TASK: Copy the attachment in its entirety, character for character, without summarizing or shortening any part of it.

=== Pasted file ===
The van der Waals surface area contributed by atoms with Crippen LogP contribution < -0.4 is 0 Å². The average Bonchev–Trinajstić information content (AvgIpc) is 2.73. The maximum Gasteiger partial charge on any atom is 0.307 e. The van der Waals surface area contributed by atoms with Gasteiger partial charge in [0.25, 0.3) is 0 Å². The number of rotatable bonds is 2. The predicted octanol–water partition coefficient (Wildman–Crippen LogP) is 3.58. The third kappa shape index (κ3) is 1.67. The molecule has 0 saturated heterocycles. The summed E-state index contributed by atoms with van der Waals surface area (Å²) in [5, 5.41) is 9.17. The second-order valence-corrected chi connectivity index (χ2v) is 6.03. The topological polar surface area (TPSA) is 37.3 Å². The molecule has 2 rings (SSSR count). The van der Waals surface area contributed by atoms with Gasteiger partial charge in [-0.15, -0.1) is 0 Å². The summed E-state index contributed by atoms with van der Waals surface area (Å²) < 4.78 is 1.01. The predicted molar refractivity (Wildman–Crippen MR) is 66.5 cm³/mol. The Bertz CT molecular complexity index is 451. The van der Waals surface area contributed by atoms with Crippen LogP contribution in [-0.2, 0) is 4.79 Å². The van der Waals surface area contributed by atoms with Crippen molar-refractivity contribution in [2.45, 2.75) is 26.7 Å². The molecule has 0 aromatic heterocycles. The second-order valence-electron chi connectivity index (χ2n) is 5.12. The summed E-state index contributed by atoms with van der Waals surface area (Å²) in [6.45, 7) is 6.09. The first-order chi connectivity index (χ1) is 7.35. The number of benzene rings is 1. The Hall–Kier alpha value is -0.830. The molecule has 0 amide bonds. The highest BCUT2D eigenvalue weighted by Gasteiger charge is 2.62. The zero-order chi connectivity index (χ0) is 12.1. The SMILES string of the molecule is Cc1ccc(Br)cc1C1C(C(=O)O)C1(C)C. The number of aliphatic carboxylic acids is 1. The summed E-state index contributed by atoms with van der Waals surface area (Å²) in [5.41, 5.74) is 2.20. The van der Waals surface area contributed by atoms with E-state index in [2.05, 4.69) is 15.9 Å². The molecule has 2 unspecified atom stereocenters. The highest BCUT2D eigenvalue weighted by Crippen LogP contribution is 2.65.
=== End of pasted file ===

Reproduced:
The van der Waals surface area contributed by atoms with Crippen LogP contribution < -0.4 is 0 Å². The average Bonchev–Trinajstić information content (AvgIpc) is 2.73. The maximum Gasteiger partial charge on any atom is 0.307 e. The van der Waals surface area contributed by atoms with Gasteiger partial charge in [0.25, 0.3) is 0 Å². The number of rotatable bonds is 2. The predicted octanol–water partition coefficient (Wildman–Crippen LogP) is 3.58. The third kappa shape index (κ3) is 1.67. The molecule has 0 saturated heterocycles. The summed E-state index contributed by atoms with van der Waals surface area (Å²) in [5, 5.41) is 9.17. The second-order valence-corrected chi connectivity index (χ2v) is 6.03. The topological polar surface area (TPSA) is 37.3 Å². The molecule has 2 rings (SSSR count). The van der Waals surface area contributed by atoms with Gasteiger partial charge in [-0.15, -0.1) is 0 Å². The summed E-state index contributed by atoms with van der Waals surface area (Å²) < 4.78 is 1.01. The predicted molar refractivity (Wildman–Crippen MR) is 66.5 cm³/mol. The Bertz CT molecular complexity index is 451. The van der Waals surface area contributed by atoms with Crippen LogP contribution in [-0.2, 0) is 4.79 Å². The van der Waals surface area contributed by atoms with Crippen molar-refractivity contribution in [2.45, 2.75) is 26.7 Å². The molecule has 0 aromatic heterocycles. The second-order valence-electron chi connectivity index (χ2n) is 5.12. The summed E-state index contributed by atoms with van der Waals surface area (Å²) in [6.45, 7) is 6.09. The first-order chi connectivity index (χ1) is 7.35. The number of benzene rings is 1. The Hall–Kier alpha value is -0.830. The molecule has 0 amide bonds. The highest BCUT2D eigenvalue weighted by Gasteiger charge is 2.62. The zero-order chi connectivity index (χ0) is 12.1. The SMILES string of the molecule is Cc1ccc(Br)cc1C1C(C(=O)O)C1(C)C. The number of aliphatic carboxylic acids is 1. The summed E-state index contributed by atoms with van der Waals surface area (Å²) in [5.41, 5.74) is 2.20. The van der Waals surface area contributed by atoms with E-state index in [2.05, 4.69) is 15.9 Å². The molecule has 2 unspecified atom stereocenters. The highest BCUT2D eigenvalue weighted by Crippen LogP contribution is 2.65.